Catching a Mirror riff: Letters and civics

I occasionally view the Federal Way Mirror as a source of opportunity, much like musicians have spoken of: Where you catch a set of notes or a phrase, then see if you can take a little run down the block with them on your own.

Today’s set of notes have been ably provided in past issues by editor Andy Hobbs (“Internet dilutes that human touch,” Aug. 13) and local columnist Walter Backstrom (“Civics classes would enrich our children,” March 17).

The keyword in Hobbs’s piece was “letters,” while the key pair of words in Backstrom’s was “civics class.”

Geek that I am, it’s a combination of both that played a significant role in my life, starting with my introduction to politics as a seventh-grader at C.W. Sharples Junior High in Seattle — courtesy of my then homeroom and Social Studies teacher, Wayne Angevine.

Angevine was not cut from ordinary cloth. A copy of a blog I posted about him last year is stored online at http://bubblingwateratpinaceaevillage.blogspot.com/ and is titled “Former State Legislator Turned Seventh Grade Teacher in 60s Ignited Interest in Civic Participation.”

If not for Angevine, I would never have written a fan letter in 1968 to my then-presidential candidate of choice, Vice President Hubert Horatio Humphrey. I was so excited to get even a form letter from his office that I have kept what’s left of it to this very day.

Civics, history and social sciences became my favorite subjects, aside from art. And I was a girl from an old-fashioned ethnic community that discouraged public input by admonishing: “The nail that stands up is hammered down.”

After my folks moved to the west side of Redmond, I ended up in Jake Rufer’s American Government class as a senior at Lake Washington Senior High. Part of class curriculum included an option to receive extra points by attending a certain quota of local city council meetings.

So there I was, a teen watching members of the Kirkland City Council. They collectively realized that, due to unprecedented demand for open waterfront property, if the council failed to acquire a few of the remaining parcels, an opportunity for future waterfront parks would be lost forever.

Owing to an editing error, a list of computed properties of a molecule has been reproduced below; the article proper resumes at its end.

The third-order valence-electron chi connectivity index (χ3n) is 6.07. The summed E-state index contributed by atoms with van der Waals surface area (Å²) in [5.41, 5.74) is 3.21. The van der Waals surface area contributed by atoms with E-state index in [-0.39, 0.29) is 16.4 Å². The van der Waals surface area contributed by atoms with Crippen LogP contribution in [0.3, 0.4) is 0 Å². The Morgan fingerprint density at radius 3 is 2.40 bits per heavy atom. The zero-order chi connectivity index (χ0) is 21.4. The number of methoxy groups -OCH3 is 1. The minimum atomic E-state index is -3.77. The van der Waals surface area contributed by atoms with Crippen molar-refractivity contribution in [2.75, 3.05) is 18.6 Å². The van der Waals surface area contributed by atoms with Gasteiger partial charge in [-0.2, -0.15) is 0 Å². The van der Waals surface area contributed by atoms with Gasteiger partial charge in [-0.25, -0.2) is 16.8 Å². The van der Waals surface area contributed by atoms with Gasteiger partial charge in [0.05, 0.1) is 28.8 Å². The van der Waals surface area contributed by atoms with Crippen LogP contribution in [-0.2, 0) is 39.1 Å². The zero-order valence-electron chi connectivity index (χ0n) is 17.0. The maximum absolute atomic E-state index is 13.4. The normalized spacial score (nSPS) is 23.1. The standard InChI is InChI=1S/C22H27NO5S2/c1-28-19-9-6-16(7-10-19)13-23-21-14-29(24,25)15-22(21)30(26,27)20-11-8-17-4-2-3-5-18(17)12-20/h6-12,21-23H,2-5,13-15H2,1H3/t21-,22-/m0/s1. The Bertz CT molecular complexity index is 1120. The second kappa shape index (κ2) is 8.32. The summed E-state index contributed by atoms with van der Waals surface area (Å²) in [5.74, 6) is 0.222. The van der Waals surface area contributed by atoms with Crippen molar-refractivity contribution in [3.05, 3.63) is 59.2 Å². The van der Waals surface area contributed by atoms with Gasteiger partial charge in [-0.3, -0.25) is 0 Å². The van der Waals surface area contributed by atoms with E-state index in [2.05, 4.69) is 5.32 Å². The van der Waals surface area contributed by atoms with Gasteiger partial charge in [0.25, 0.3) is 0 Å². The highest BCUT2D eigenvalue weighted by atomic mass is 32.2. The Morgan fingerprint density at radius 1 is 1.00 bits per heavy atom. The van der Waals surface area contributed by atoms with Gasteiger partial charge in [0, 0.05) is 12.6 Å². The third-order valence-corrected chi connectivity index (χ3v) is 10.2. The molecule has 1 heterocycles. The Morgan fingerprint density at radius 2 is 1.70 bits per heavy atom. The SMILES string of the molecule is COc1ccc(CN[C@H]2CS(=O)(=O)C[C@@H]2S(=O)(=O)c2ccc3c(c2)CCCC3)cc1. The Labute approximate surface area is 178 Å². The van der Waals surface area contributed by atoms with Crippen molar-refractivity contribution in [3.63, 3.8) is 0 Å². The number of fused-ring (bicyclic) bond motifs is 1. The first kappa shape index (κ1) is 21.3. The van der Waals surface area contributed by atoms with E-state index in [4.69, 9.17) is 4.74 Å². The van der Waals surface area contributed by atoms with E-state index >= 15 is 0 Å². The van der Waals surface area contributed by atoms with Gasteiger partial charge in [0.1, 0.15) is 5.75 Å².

Because of their leadership, Kirkland is the lovely waterfront jewel it is today. It was a real miracle if you saw the town when I attended Kirkland Junior High as an eighth-grader — and my generation was privileged to see it all happen.

In the era of the Watergate scandal, I attended journalism school at the University of Washington, continuing to pay attention at what was going on in the city, county, state and federal government. After attending an awards dinner for former UW communications graduate turned Seattle City Council member Dolores Sibonga in 1981, I was moved to write a third letter — which was quickly answered by a friendly and personally signed note.

This led to a short stint with a group called the Asian Women’s Political Caucus, which provided a place where women as Sibonga, Ruth Woo and Sally Kazama gave encouragement, support and mentoring to Martha Choe, Ticiang Diangson, Yuri Takahashi, Teresita and Maria Batayola, just to name a few.

Aside from these luminaries, we were all encouraged, even exhorted to consider going out and getting involved in groups and organizations outside the Asian American communities. That included making ourselves available someday for boards, commissions and posts our parents, grandparents and others were previously discouraged from, hesitant to enter or never dreamed to flag.

As a postscript to my blog about Wayne Angevine, some time after it appeared on the Internet I received a forwarded e-mail from a woman who introduced herself to me as his step-daughter.

Thanks to a friend who saw and e-mailed her a copy of my blog, she had read and enjoyed my post. She wrote the e-mail in hopes that I would receive the news that she would soon forward a copy to her siblings and the actual man himself, now residing in another state with his 70th birthday just around the corner.

“My family is deeply touched by her words,” she wrote. “It reminded me of his enthusiasm and passion for what he believed, capturing the true spirit of the man...It will be a great blessing to him to know he did make a difference.”

Federal Way resident Mizu Sugimura can be reached at mizu.s@comcast.net.

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